Gabrielle Union on the #MeToo Movement: ‘The Floodgates Have Opened for White Women’

Mike Pont/Getty Images
Mike Pont/Getty Images

On the eve of Time magazine’s announcement that its Person of the Year would be “the silence breakers”—the victims of sexual harassment who have come forward to tell their stories—an interview with actress and sexual assault survivor Gabrielle Union revealed her thoughts on the #MeToo movement and how the voices of women of color have not been heard loudly enough within that movement.

Union spoke with the New York Times at length about her new memoir, We’re Going to Need More Wine, and the emotional monthlong tour she recently returned from, during which many women shared their abuse stories with her.

Union told the Times that her tour turned into a sort of “pop-up safe space” where many women shared their pain with her. She talked about the horrifying abuse that some of her readers told her about—so horrifying that if it were in a movie, it would seem unrealistic.

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Some of the stories were so bad that Union found herself crying in her hotel room every night—“crying like I’m at a funeral,” she said.

In her book, Union discusses her own rape at gunpoint when she was 19. The man who raped her was caught and took a plea deal to serve 33 years in prison. Union said that she does not know whether the man is still in jail, and she does not want to know.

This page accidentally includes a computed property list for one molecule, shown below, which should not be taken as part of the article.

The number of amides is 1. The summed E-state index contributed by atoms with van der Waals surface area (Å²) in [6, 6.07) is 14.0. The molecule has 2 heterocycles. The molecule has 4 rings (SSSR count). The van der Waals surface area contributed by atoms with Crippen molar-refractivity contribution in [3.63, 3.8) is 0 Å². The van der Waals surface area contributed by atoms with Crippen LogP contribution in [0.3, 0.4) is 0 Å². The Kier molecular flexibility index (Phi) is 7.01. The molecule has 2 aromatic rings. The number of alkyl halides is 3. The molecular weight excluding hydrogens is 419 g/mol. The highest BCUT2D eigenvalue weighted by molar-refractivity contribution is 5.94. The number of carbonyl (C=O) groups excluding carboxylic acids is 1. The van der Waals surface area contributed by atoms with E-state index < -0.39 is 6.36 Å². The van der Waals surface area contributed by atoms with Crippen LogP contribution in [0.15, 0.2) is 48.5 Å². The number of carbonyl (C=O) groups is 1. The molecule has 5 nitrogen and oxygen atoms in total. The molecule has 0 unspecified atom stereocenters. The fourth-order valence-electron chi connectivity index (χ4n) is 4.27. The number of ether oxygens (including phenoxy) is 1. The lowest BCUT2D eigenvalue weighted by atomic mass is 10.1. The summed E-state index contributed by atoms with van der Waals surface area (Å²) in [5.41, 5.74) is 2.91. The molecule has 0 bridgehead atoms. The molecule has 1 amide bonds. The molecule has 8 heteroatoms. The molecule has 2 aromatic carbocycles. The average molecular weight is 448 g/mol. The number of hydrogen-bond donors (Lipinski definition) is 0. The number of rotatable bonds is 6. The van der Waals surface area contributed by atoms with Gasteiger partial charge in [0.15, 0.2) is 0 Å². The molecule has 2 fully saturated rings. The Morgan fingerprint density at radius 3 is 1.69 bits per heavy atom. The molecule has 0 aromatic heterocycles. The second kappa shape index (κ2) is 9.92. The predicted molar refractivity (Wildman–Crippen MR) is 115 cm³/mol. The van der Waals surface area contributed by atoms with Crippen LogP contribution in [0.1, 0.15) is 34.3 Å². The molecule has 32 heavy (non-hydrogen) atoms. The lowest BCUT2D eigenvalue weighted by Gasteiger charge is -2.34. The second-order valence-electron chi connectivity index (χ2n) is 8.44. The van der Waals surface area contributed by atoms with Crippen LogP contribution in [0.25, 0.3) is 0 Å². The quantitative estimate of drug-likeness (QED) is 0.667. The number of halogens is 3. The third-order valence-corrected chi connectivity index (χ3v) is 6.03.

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Union was talking about her #MeToo moment long before it became a trending topic in the wake of the Harvey Weinstein allegations. She believes that in this recent movement, some voices have been heard louder than others.

“I think the floodgates have opened for white women,” she told the Times. “I don’t think it’s a coincidence whose pain has been taken seriously. Whose pain we have showed historically and continued to show. Whose pain is tolerable and whose pain is intolerable. And whose pain needs to be addressed now.

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Of some of the women who spoke out about Weinstein early on, she said, “If those people hadn’t been Hollywood royalty, if they hadn’t been approachable, if they hadn’t been people who have had access to parts and roles and true inclusion in Hollywood, would we have believed?”

Good question.

News Editor for The Root. I said what I said. Period.

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DISCUSSION

I’m glad women are speaking out about truths, but I hate the erasure of Black women in the conversation. Black women have always been ignored and put in positions where there was no one to protect us. Rich White women like Taylor Swift and others being centered in this movement is wrong.

Gabrielle Union has been talking about her rape pretty much her whole career. Rosa Parks fought for Black women who had been raped. Anita Hill had her life dissected by Congress and was branded a liar. Go back further and there are even more examples. Black women.are once again being asked to do emotional labor to support these “allies” who turn right around and ignore our pain.